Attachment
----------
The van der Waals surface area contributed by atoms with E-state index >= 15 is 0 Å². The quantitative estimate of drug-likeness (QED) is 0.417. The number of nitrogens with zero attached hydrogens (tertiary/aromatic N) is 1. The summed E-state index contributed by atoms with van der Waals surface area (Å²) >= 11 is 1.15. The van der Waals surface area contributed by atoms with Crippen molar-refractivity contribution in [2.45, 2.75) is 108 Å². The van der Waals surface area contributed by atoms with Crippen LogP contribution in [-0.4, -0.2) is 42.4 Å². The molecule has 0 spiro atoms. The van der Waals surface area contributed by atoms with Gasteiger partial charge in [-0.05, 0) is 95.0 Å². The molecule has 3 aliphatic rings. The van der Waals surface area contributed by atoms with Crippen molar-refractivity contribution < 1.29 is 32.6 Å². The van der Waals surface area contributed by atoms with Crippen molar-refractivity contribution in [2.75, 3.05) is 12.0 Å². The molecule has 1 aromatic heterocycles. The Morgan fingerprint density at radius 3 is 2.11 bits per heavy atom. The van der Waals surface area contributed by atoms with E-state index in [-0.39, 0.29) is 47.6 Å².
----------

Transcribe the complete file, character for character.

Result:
The van der Waals surface area contributed by atoms with E-state index >= 15 is 0 Å². The quantitative estimate of drug-likeness (QED) is 0.417. The number of nitrogens with zero attached hydrogens (tertiary/aromatic N) is 1. The summed E-state index contributed by atoms with van der Waals surface area (Å²) >= 11 is 1.15. The van der Waals surface area contributed by atoms with Crippen molar-refractivity contribution in [2.45, 2.75) is 108 Å². The van der Waals surface area contributed by atoms with Crippen LogP contribution in [-0.4, -0.2) is 42.4 Å². The molecule has 0 spiro atoms. The van der Waals surface area contributed by atoms with Gasteiger partial charge in [-0.05, 0) is 95.0 Å². The molecule has 3 aliphatic rings. The van der Waals surface area contributed by atoms with Crippen molar-refractivity contribution < 1.29 is 32.6 Å². The van der Waals surface area contributed by atoms with Crippen molar-refractivity contribution in [2.75, 3.05) is 12.0 Å². The molecule has 1 aromatic heterocycles. The Morgan fingerprint density at radius 3 is 2.11 bits per heavy atom. The van der Waals surface area contributed by atoms with E-state index in [-0.39, 0.29) is 47.6 Å².